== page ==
The NDRC has "plenty of policy tools" to stabilize coal prices, said an unnamed official, according to Xinhua. "The current rise in coal prices lacks a market foundation and cannot last. China's coal supply will not see big problems," the official said.

Fears of fuel shortages

But what began as increased demand from the steel industry has developed into fears that China may face shortages of winter fuel.

"The extent of the production cuts earlier this year has been too severe," said David Fang, a director of the China Coal Transport and Distribution Association, in a Bloomberg News interview last week. "Now the government is trying to fix the problem by relaxing some controls on output, but there is only limited time now before the winter arrives," he said.

The price pressures and contingency adjustments have added to skepticism that China will make meaningful capacity cuts in either industry.

The reopening of previously closed steel production lines and similar adjustments by coal mines have raised suspicions that short-term changes in output may have been counted toward the permanent capacity cutting goals.

"We are monitoring how they will achieve their target," said Kazuo Tanimizu, head of the World Steel Association's raw material committee, as quoted by Reuters. "Honestly speaking, their production isn't going down."

"With the rising coal price, some private coal mines have already secretly restarted production," industry analyst Guan Dali at chem365.net told the Communist Party-affiliated Global Times.

What’s most troubling

Perhaps most troubling is the interplay between China's management of the coal supply and the international market, which has also increased price pressures.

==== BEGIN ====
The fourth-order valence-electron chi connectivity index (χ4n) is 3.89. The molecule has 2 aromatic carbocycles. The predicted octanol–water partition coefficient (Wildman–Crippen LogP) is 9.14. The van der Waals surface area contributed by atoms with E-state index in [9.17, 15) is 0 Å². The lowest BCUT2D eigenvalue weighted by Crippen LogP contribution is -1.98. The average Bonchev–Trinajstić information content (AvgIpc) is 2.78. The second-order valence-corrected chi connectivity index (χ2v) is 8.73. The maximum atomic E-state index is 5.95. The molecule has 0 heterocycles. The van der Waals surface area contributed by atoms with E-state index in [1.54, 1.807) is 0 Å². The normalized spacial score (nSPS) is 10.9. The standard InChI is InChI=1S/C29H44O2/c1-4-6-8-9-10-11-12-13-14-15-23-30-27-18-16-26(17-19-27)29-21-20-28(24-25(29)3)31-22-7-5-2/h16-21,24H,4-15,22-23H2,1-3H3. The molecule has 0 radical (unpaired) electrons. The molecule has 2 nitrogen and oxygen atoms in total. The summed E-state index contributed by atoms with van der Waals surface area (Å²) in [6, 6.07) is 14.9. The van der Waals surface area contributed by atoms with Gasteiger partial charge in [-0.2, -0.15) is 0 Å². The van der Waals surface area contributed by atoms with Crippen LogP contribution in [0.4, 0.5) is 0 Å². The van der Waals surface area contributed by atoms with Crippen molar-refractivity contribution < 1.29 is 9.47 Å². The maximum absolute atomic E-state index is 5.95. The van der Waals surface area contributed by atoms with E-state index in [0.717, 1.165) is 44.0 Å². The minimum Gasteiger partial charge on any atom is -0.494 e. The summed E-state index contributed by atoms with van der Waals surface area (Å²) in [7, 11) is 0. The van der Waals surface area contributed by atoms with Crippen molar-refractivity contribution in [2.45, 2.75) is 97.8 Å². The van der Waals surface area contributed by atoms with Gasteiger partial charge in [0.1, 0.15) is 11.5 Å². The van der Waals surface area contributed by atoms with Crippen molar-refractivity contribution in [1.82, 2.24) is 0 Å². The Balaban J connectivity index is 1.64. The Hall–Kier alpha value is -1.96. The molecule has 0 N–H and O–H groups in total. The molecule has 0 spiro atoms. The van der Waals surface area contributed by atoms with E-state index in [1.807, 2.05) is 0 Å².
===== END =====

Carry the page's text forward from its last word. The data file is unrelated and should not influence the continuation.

"The reduction in domestic output paradoxically has managed to help prices on the global market, because generators have been buying more imported product to get around local shortfalls and meet pollution reduction requirements," a Bloomberg commentator wrote on 23 September.

"The shift to greater import dependence has been sharp enough to create a problem for Beijing. While domestic mine workers are being put on reduced hours or laid off, and are disturbing public order by going on strike, foreigners are making outsized profits," said columnist David Fickling.

China's responses to the swings in the coal market have had some unexpected beneficiaries, including North Korea. 

Despite international pressure on Beijing to enforce sanctions on Pyongyang over its nuclear program, China's coal imports from North Korea rose to record levels in August and were up 11.7% in the first eight months of the year, Reuters columnist Clyde Russell said. North Korea's hard coal is particularly useful for steel production, while its prices are far below those of competitive anthracite, he said.

China appears to be applying a series of economic, trade and environmental policies at cross-purposes, but it is trying to steer a narrow course between unintended consequences that will allow it to claim at least partial success in pursuing its goals.

Short-term price hikes for coal may have brought a temporary end to the prolonged slump that previously failed to find a bottom despite moderate declines in demand, but China's mining overcapacity may still be as high as 2 billion tons.

Not the main show

Steelmakers may be driving temporary demand growth, but they are not the main show. China's effort to stabilize its economy is the primary concern, leading to an uncertain mix of credit growth, infrastructure spending and a potential property bubble. Once those forces either settle or pop, the problems of steel overcapacity are likely to remain much as before.

The government may have to rein in its steel industry long before that if it hopes to achieve market economy status with the European Union and other major partners by an agreed World Trade Organization deadline in December. If not, China faces prohibitive anti-dumping measures as an alternative.

Given the consequences, China's planners may have little time to deal with the industry pressures they have unleashed.

"Demand for steel in China has risen in 2016 as a result of credit easing, but it is not clear how long this will last. At the same time, progress in closing steel plants is falling behind schedule," said Andrews-Speed.

"So, following its own logic, the government should not encourage extra coal production but should enforce the closure of unprofitable steel plants," he said.